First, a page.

On your diagram the intensity values oscillates and you get a peak when the wavelets constructively interfere and a trough when the waves destructively interfere. Consider the two wavelets coming from each edge of the slit. When they hit the screen they will have travelled a distance $d_1$ and $d_2$ respectively. Both distances depend on the position you are measuring the intensity on the screen. The phase difference between the the two waves is then $\phi=(d_1-d_2)*2*\pi/\lambda$. You will get a peak in intensity when $\phi=0, 2\pi,4 \pi, \ldots$ and destructive interference when $\phi= \pi, 3 \pi, 5\pi \ldots$

It is the interference of the wavelets, which depends on wavelength, that is causing the wavelength dependancy in the diffraction pattern.

• Sorry but I have no idea where did the math you used come from and what formulas you have used. I just need a simple explanation for why would a blue ray bend less around the edges than a red ray? – rahulgarg12342 Jul 10 '14 at 11:38
• The formula with $\phi$ converts the distance light travels to phase. Blue light does not bend less than red, but the resulting inference pattern changes. Think of it in terms of interfering wavelets. Draw two points on paper representing the edges of a slit, and then draw concentric circles with a fixed spacing around both points. When the circles overlap you have constructive interference. Do the same again but with a different spacing (ie wavelength) of the circles and you will see the overlap positions change. – docPhil Jul 10 '14 at 14:30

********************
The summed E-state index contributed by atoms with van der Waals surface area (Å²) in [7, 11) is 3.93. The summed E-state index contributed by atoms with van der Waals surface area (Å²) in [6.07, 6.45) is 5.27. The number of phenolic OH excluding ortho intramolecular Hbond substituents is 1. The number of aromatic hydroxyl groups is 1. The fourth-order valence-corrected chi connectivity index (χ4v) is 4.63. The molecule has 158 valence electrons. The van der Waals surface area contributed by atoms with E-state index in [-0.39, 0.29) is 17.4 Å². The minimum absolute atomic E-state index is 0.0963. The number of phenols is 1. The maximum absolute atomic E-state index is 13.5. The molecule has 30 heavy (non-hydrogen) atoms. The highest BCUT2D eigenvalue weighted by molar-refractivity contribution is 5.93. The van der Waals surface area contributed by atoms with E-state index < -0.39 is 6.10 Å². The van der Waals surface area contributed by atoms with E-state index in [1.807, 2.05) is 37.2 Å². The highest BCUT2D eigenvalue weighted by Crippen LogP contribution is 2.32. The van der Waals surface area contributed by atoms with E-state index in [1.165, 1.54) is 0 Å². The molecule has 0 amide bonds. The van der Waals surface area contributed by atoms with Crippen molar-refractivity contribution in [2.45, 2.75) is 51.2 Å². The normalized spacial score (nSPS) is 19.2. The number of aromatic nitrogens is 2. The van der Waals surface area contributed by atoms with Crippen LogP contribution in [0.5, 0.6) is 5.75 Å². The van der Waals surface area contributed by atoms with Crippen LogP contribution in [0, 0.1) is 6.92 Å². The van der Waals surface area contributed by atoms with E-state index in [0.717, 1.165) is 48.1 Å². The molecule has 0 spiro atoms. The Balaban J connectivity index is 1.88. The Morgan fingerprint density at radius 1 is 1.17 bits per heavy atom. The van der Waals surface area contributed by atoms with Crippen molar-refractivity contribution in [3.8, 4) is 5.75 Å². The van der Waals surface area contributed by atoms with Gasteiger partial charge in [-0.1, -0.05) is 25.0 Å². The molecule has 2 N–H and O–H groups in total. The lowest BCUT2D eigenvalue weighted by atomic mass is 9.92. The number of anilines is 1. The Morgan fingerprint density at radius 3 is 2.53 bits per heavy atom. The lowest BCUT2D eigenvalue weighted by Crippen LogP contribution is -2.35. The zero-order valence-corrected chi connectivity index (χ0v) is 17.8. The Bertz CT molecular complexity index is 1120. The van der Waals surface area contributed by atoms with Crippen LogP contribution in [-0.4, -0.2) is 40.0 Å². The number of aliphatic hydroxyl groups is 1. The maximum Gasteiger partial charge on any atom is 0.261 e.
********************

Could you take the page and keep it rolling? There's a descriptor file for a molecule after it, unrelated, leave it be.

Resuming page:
• Fraunhofer diffraction is based on Huygens's principle. The OP's question is more about why we can apply Huygens's principle here : why does the hole act as a source ? – Tom-Tom Jul 10 '14 at 15:04

The answer lies in QED and is quite complicated mathematically. As a simple explanation this is what happens:

Photons follow all possible paths from the source to the screen and each path has its own probability amplitude associated with it. Summing up all these paths cancels out most terms in the summation and you end up with your desired final "classical" path.

The path is wavelength depended and thus different wavelength photons have different ending points on the screen. I'm no expert in QED so someone with more knowledge can expand on this.

Check out the wikipedia link here

• The answer lies in the physics of waves, not in QED ! – Tom-Tom Jul 10 '14 at 14:39